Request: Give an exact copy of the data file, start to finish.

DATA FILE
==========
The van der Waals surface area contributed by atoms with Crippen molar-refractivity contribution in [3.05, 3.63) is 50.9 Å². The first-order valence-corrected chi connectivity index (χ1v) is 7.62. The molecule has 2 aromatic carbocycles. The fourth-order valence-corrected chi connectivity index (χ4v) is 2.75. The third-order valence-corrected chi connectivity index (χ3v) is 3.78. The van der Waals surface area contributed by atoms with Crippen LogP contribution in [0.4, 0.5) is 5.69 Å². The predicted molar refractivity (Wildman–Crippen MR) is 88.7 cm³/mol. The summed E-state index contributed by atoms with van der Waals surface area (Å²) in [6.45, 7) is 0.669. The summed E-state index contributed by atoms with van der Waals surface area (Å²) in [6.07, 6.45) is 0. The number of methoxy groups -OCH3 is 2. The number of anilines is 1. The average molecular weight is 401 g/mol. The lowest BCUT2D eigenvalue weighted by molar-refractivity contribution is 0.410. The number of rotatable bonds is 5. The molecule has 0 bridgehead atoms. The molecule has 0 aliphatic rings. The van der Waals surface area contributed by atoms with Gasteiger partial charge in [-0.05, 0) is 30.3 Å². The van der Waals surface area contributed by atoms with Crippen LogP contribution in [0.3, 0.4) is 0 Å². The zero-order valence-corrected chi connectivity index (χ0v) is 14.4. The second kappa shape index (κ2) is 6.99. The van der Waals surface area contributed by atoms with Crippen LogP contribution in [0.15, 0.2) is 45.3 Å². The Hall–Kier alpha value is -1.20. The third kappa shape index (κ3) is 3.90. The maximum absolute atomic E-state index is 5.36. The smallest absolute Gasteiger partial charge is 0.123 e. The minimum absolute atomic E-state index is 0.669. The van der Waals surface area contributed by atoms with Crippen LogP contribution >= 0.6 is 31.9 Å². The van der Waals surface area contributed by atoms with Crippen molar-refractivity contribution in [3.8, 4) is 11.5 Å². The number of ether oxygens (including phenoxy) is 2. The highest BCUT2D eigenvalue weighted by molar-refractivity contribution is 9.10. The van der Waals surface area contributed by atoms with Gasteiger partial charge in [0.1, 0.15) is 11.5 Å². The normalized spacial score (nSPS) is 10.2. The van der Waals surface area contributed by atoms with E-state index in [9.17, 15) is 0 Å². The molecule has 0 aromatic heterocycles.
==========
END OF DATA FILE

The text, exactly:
The van der Waals surface area contributed by atoms with Crippen molar-refractivity contribution in [3.05, 3.63) is 50.9 Å². The first-order valence-corrected chi connectivity index (χ1v) is 7.62. The molecule has 2 aromatic carbocycles. The fourth-order valence-corrected chi connectivity index (χ4v) is 2.75. The third-order valence-corrected chi connectivity index (χ3v) is 3.78. The van der Waals surface area contributed by atoms with Crippen LogP contribution in [0.4, 0.5) is 5.69 Å². The predicted molar refractivity (Wildman–Crippen MR) is 88.7 cm³/mol. The summed E-state index contributed by atoms with van der Waals surface area (Å²) in [6.45, 7) is 0.669. The summed E-state index contributed by atoms with van der Waals surface area (Å²) in [6.07, 6.45) is 0. The number of methoxy groups -OCH3 is 2. The number of anilines is 1. The average molecular weight is 401 g/mol. The lowest BCUT2D eigenvalue weighted by molar-refractivity contribution is 0.410. The number of rotatable bonds is 5. The molecule has 0 bridgehead atoms. The molecule has 0 aliphatic rings. The van der Waals surface area contributed by atoms with Gasteiger partial charge in [-0.05, 0) is 30.3 Å². The van der Waals surface area contributed by atoms with Crippen LogP contribution in [0.3, 0.4) is 0 Å². The zero-order valence-corrected chi connectivity index (χ0v) is 14.4. The second kappa shape index (κ2) is 6.99. The van der Waals surface area contributed by atoms with Crippen LogP contribution in [0.15, 0.2) is 45.3 Å². The Hall–Kier alpha value is -1.20. The third kappa shape index (κ3) is 3.90. The maximum absolute atomic E-state index is 5.36. The smallest absolute Gasteiger partial charge is 0.123 e. The minimum absolute atomic E-state index is 0.669. The van der Waals surface area contributed by atoms with Crippen LogP contribution >= 0.6 is 31.9 Å². The van der Waals surface area contributed by atoms with Crippen molar-refractivity contribution in [3.8, 4) is 11.5 Å². The number of ether oxygens (including phenoxy) is 2. The highest BCUT2D eigenvalue weighted by molar-refractivity contribution is 9.10. The van der Waals surface area contributed by atoms with Gasteiger partial charge in [0.1, 0.15) is 11.5 Å². The normalized spacial score (nSPS) is 10.2. The van der Waals surface area contributed by atoms with E-state index in [9.17, 15) is 0 Å². The molecule has 0 aromatic heterocycles.